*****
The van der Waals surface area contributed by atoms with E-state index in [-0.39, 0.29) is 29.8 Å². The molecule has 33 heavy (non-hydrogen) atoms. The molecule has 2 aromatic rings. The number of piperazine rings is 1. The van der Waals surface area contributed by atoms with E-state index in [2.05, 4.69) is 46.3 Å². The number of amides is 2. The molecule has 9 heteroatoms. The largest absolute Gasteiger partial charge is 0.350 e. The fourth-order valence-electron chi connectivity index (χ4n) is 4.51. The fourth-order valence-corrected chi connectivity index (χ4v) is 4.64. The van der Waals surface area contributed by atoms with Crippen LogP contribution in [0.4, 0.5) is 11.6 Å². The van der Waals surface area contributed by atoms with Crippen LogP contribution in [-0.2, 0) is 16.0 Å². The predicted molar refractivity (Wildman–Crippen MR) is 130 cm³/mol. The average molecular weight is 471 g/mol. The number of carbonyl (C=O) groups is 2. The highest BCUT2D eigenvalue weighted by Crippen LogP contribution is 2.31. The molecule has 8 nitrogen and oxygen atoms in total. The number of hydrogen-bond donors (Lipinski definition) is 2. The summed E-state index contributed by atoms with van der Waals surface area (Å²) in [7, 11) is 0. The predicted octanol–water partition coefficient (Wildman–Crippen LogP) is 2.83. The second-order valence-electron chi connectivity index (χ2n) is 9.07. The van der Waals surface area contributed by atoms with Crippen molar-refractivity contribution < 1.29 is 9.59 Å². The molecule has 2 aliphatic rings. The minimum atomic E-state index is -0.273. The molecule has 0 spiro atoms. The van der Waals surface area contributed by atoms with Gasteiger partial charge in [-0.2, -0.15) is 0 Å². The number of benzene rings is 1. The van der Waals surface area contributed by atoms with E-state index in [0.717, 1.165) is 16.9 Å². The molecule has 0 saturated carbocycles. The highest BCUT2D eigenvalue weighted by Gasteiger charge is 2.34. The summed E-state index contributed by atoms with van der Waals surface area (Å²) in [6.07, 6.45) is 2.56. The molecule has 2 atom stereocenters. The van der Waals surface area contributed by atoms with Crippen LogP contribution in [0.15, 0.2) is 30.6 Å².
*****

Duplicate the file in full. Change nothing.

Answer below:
The van der Waals surface area contributed by atoms with E-state index in [-0.39, 0.29) is 29.8 Å². The molecule has 33 heavy (non-hydrogen) atoms. The molecule has 2 aromatic rings. The number of piperazine rings is 1. The van der Waals surface area contributed by atoms with E-state index in [2.05, 4.69) is 46.3 Å². The number of amides is 2. The molecule has 9 heteroatoms. The largest absolute Gasteiger partial charge is 0.350 e. The fourth-order valence-electron chi connectivity index (χ4n) is 4.51. The fourth-order valence-corrected chi connectivity index (χ4v) is 4.64. The van der Waals surface area contributed by atoms with Crippen LogP contribution in [0.4, 0.5) is 11.6 Å². The van der Waals surface area contributed by atoms with Crippen LogP contribution in [-0.2, 0) is 16.0 Å². The predicted molar refractivity (Wildman–Crippen MR) is 130 cm³/mol. The average molecular weight is 471 g/mol. The number of carbonyl (C=O) groups is 2. The highest BCUT2D eigenvalue weighted by Crippen LogP contribution is 2.31. The molecule has 8 nitrogen and oxygen atoms in total. The number of hydrogen-bond donors (Lipinski definition) is 2. The summed E-state index contributed by atoms with van der Waals surface area (Å²) in [7, 11) is 0. The predicted octanol–water partition coefficient (Wildman–Crippen LogP) is 2.83. The second-order valence-electron chi connectivity index (χ2n) is 9.07. The van der Waals surface area contributed by atoms with Crippen molar-refractivity contribution < 1.29 is 9.59 Å². The molecule has 2 aliphatic rings. The minimum atomic E-state index is -0.273. The molecule has 0 spiro atoms. The van der Waals surface area contributed by atoms with Gasteiger partial charge in [-0.2, -0.15) is 0 Å². The number of benzene rings is 1. The van der Waals surface area contributed by atoms with E-state index in [0.717, 1.165) is 16.9 Å². The molecule has 0 saturated carbocycles. The highest BCUT2D eigenvalue weighted by Gasteiger charge is 2.34. The summed E-state index contributed by atoms with van der Waals surface area (Å²) in [6.07, 6.45) is 2.56. The molecule has 2 atom stereocenters. The van der Waals surface area contributed by atoms with Crippen LogP contribution in [0.15, 0.2) is 30.6 Å².